Rock’n’Roll is ranked among the most popular music genres of the twentieth century. Rock’n’Roll, the style with African American roots, had survived many changes related both to themes and forms of musical expression. The given paper discusses Rock’n’Roll about three music legends: Chuck Berry, Elvis Presley, and The Beatles.
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Chuck Berry: The Pioneer of Rock’n’Roll
Chuck Berry’s Life: St. Louis and Chicago
Known as one of the pioneers of Rock’n’Roll, Chuck Berry was among the most popular songwriters and singers in the United States in the 1950s. Berry is regarded as one of the first musicians who shaped an innovative style of music, mixing elements that were peculiar to songs related to people of different races. Chuck Berry passed away this spring, and his productivity gave the world twenty studio albums. He was interested in music since his childhood, and he gave his first concert at the age of fifteen (Lynch). Apart from songs, armed robbery and auto theft were among the things that made him famous in the neighborhood. Far from everybody manages to fulfill a dream if their outstanding talent is paired with a criminal twist. Playing country music with a hint of blues in St. Louis, the musician became extremely popular among both white Americans and African Americans who were attracted by his unique experiments with sound. His career in Chicago started in the middle of the 1950s when he moved to the city to collaborate with the founder of Chess Records. The American music market was changing, and Berry’s outstanding experiments with country music were to suit the taste of capricious listeners tired of the Chicago blues.
“Maybellene”, “Ida Red”, and the Racial Imagination Behind It
The release of “Maybellene” in 1955 can be reckoned among the events that marked the birth of rock and roll music in the United States. When creating the song, Chuck Berry was inspired by a merry traditional fiddle song called “Ida Red” that had been popularized by Bob Wills & His Texas Playboys in the 1930s. “Ida Red” is associated with the Southern style of Ida red due to its violin solo and a more subdued snare that are the key attributes of the so-called Western Swing. In “Maybellene”, “the king of guitar riffs” retains the melody, changing the form of musical expression radically (Lynch).
Among the things that were added is a short fuzzy guitar intro, the strong 2&4 backbeat on the drums. The sound of the drums used by Berry reminds of fast and aggressive drum patterns used in modern rock music. Being quite intense, the guitar solo in the middle of the song introduces the energy of rock and roll and also helps to express the disappointment in love, one of the key themes in rock and roll music. The unique song for that period, “Maybellene” has helped to create a new common point of representatives of different races, therefore transcending racial barriers in music. Those specializing in music history such as Hamilton believe that Berry’s work, to some extent, has contributed to the unity of Americans as his songs incarnated the sentiments and life values of both white and African American young people (“Rock ‘n’ Roll Inventor Chuck Berry’s Music Transcended Racial Barrier”).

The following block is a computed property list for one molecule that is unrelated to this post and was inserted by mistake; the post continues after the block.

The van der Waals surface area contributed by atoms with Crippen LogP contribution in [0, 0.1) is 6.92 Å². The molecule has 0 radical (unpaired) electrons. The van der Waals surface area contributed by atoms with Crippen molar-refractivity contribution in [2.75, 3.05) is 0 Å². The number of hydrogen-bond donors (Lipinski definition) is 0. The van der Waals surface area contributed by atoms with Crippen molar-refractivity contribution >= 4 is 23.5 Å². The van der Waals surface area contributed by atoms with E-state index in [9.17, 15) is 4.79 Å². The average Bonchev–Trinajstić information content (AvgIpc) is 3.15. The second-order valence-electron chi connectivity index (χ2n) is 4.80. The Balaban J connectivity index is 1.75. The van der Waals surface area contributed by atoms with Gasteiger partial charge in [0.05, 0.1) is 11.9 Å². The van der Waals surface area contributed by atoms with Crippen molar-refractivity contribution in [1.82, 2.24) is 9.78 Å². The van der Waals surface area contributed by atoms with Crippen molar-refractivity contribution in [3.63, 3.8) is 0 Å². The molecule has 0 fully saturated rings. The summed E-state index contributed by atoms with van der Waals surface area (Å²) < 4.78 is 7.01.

Elvis Presley: The Legend of Rockabilly
Early Life and Work With Sun Records
Elvis Presley was another famous musician whose hard work accelerated the confluence of traditional music genres associated with the lifestyles of the African diaspora and white Americans in the United States (Poore 8). In terms of the early life of Elvis Presley and his becoming famous, it needs to be said that his career was a great chance for his family to improve their financial position. He started playing the guitar at the age of eleven, and his tastes in music were highly impacted by African American blues musicians. At the end of the 1940s, his family moved to Memphis due to the job opportunities that existed for common people.
In Memphis, Elvis started paying more attention to music self-education, but his talent remained unnoticed by the influential music labels in the state. He saved some money and made a few recordings at a local recording studio, and his singing impressed the representatives of Sun Records. The middle of the 1950s was the time of his first real success, and modern researchers highlight that Elvis was the first musician whose rockabilly records were heard by the entire world (Poore 7). The first songs recorded by Elvis in collaboration with the Sun Records were believed to challenge the accepted norms and rules in the world of music in which everything had to be either “black” or “white”. The impact of racial segregation was evident in any field of activity, and many radio stations refused to play the songs by Elvis, trying to preserve the barrier between races.